Tuesday, July 14, 2009

Telecom vs 2 degrees

This is the first of my projected TVC critiques,and I thought I'd start on something that's so clear cut as to be unfair.

Telecom, with its budget of mega-gazillions, wanted to launch a new product. OK, not a new product. A product that all Vodaphone subscribers had been using for years - but a product / service that was new for Telecom's patient, long-suffering customers.

And they went at it with a hiss, a roar, and a flub, flub, flub, as the air went out of their tyres.

I can see the Agency's board room now. They were thinking power. They were thinking mass appeal. They were thinking that what their clients and prospective punters wanted was... Richard Hammond. The Hamster. And, to be fair, the pre-launch commercial looked good. American fighter planes, flash speedboats, race cars, Hammond, dressed as the first evil Stig, in a pair of fireproof overalls that are seven sizes too large. Didn't they know Hammond's tiny?

The they looked for a nest, found their own, and crapped in it by carrying the theme on. With Hammond theatrically wincing. With Hammond doing all those cute little Hamster things he's famous for. Oh - and I'd give a doubling of my Telecom bill to have heard the conversations around Telecom's water coolers as they discussed the stock footage of the "their" speedboat turning up in a Lexus commercial this week. Somehow, it's fitting.

They had Hammond wincing and cringing as he statically read some static lines off a Tel-E-Prompter, as a New Zealand fashion designer looked "cross" and "embarrassed" in various places around the world, as she showed that the new service worked in Australia, London, and, oh, there. They had the Hamster taking a photograph of a jet boat with an 800 horsepower that generates 8 gees but no whizz, and - get this - sending a photograph before the boat crossed a finish line. Wince.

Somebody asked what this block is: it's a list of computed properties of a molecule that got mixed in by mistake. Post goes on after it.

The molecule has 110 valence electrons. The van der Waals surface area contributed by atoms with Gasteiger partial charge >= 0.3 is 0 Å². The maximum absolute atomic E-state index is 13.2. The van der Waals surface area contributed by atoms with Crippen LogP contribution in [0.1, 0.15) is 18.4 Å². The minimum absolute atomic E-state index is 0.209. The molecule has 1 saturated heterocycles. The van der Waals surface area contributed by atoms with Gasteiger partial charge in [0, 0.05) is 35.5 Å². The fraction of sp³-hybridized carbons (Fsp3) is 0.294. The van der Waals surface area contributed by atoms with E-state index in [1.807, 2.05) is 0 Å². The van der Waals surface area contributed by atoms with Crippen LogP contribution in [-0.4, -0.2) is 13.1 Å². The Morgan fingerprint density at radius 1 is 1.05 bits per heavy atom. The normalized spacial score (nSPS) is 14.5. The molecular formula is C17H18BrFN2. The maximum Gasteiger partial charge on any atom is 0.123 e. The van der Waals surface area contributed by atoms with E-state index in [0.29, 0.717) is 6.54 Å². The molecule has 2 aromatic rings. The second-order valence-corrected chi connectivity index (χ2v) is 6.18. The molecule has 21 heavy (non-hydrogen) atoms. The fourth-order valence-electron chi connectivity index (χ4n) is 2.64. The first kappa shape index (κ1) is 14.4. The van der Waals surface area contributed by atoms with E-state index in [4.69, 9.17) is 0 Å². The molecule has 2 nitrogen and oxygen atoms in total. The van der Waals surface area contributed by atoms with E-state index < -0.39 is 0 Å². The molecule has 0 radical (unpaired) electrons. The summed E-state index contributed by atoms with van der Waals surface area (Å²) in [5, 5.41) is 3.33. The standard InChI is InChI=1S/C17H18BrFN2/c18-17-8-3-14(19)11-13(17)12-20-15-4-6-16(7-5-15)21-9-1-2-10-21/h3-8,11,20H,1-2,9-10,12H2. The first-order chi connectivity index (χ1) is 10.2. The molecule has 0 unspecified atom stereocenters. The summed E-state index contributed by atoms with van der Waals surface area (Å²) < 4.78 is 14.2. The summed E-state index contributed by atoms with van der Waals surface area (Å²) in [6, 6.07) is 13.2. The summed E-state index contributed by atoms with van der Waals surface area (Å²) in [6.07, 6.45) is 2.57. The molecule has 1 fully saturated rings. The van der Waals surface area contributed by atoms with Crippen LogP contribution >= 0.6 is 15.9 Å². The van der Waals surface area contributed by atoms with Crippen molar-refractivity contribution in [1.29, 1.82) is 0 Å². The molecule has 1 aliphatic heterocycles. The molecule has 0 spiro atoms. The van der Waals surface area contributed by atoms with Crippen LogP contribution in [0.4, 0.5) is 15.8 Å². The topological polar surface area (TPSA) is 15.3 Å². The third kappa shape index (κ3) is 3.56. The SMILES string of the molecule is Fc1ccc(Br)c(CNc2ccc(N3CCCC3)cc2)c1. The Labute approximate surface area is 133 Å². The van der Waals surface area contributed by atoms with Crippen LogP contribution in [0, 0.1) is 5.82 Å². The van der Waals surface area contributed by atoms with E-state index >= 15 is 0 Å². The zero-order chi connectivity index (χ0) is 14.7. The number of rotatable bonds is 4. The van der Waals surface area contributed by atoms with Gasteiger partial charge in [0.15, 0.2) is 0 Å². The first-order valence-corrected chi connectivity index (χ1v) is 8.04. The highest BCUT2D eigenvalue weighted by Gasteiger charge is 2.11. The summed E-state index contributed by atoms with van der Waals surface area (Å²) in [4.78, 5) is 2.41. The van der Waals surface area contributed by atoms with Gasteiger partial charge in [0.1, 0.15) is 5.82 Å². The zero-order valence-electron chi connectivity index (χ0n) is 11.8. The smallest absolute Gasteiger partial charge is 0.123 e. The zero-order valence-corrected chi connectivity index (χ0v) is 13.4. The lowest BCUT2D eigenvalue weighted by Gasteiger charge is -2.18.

It was embarrassing, poorly conceived, and so bloody foreign. It resonated with two or three of the throngs of Kiwis who watch "Top Gear", and the dozens who can afford a flash new designer-label frock.

Compare it to the new 2 degree commercials. A brand-spankin' new company that managed, in a nanosecond, to make themselves a million times more Kiwi than Telecom. Damned if I know who are backing 2 degrees financially. Don't care, either - their TV commercials scream New Zild. Why? Oh, yeah: home-grown talent, home-grown humour, and commercials that stay on message. Does anyone doubt that Rhys Darby had a big hand in writing the scripts? Loggo? I hang out, waiting to hear that line. New Zealand locations... out on a farm! Not in a high-tech studio that looks as though it might well have been TV1's newsroom two years ago.

Telecom 2 out of 10. 2 degrees? 9. Conservatively, that is.


Chapter Eight
Even the thickest fog dissolves under heat.

Q: Looking back on it, can you describe just how difficult it was? For you?
A: It was Mary who helped me. It has always been that way, and always will be. Always, of course, having a somewhat short-term sound to it now.
You know, I can’t figure out right now whether I’m a human-shaped pain, or a pain-shaped human. I didn’t think this sort of pain was possible.
Q: Why won’t you take some relief?
A: No. Perhaps later. The first week after I had been told that my days were numbered, and the total of numbered days was less or may be less than 180, was a blur. Of course, my little adventure outside the bank had helped crystallise a few things for me. The sudden, awful, realisation that life can indeed be measured not in years or months or indeed days but in nano-seconds brought me up short.
I think it can be fairly said that I have never given the appearance of being an imaginative man, but, in truth, I think that I am not unimaginative. It is entirely possible that I am not a demonstrative person, that I am guilty, if that’s the right word, of maintaining a certain decorum in my demeanour regardless of the circumstances.
Well, as Yogi Bera said: I yam what I yam. Or was it Mayer?
And for those first few days, what I was, was scared. But I was also exultant.